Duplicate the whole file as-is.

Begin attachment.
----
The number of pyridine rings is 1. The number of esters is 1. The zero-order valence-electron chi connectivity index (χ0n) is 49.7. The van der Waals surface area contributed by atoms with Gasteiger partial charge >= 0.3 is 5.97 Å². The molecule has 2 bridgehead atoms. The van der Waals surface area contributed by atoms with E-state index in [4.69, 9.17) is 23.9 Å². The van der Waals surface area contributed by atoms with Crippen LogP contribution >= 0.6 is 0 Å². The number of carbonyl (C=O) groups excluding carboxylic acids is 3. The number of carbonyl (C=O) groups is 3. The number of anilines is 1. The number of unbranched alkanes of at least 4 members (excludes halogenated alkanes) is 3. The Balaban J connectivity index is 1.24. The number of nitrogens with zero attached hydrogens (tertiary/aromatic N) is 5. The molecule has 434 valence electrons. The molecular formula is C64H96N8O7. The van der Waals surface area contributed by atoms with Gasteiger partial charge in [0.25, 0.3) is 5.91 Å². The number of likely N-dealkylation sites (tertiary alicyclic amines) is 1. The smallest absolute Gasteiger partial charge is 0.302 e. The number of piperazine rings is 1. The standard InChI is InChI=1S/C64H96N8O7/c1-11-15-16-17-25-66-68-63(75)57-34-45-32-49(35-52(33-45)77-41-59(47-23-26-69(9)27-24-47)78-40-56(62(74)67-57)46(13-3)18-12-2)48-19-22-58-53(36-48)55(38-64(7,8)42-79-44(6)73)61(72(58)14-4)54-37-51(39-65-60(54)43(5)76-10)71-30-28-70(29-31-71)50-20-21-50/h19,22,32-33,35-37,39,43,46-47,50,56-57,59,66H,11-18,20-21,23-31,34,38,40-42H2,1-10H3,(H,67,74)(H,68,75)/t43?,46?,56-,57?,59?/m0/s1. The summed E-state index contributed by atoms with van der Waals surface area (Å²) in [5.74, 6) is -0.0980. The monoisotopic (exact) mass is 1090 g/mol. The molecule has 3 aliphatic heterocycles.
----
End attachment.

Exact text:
The number of pyridine rings is 1. The number of esters is 1. The zero-order valence-electron chi connectivity index (χ0n) is 49.7. The van der Waals surface area contributed by atoms with Gasteiger partial charge >= 0.3 is 5.97 Å². The molecule has 2 bridgehead atoms. The van der Waals surface area contributed by atoms with E-state index in [4.69, 9.17) is 23.9 Å². The van der Waals surface area contributed by atoms with Crippen LogP contribution >= 0.6 is 0 Å². The number of carbonyl (C=O) groups excluding carboxylic acids is 3. The number of carbonyl (C=O) groups is 3. The number of anilines is 1. The number of unbranched alkanes of at least 4 members (excludes halogenated alkanes) is 3. The Balaban J connectivity index is 1.24. The number of nitrogens with zero attached hydrogens (tertiary/aromatic N) is 5. The molecule has 434 valence electrons. The molecular formula is C64H96N8O7. The van der Waals surface area contributed by atoms with Gasteiger partial charge in [0.25, 0.3) is 5.91 Å². The number of likely N-dealkylation sites (tertiary alicyclic amines) is 1. The smallest absolute Gasteiger partial charge is 0.302 e. The number of piperazine rings is 1. The standard InChI is InChI=1S/C64H96N8O7/c1-11-15-16-17-25-66-68-63(75)57-34-45-32-49(35-52(33-45)77-41-59(47-23-26-69(9)27-24-47)78-40-56(62(74)67-57)46(13-3)18-12-2)48-19-22-58-53(36-48)55(38-64(7,8)42-79-44(6)73)61(72(58)14-4)54-37-51(39-65-60(54)43(5)76-10)71-30-28-70(29-31-71)50-20-21-50/h19,22,32-33,35-37,39,43,46-47,50,56-57,59,66H,11-18,20-21,23-31,34,38,40-42H2,1-10H3,(H,67,74)(H,68,75)/t43?,46?,56-,57?,59?/m0/s1. The summed E-state index contributed by atoms with van der Waals surface area (Å²) in [5.74, 6) is -0.0980. The monoisotopic (exact) mass is 1090 g/mol. The molecule has 3 aliphatic heterocycles.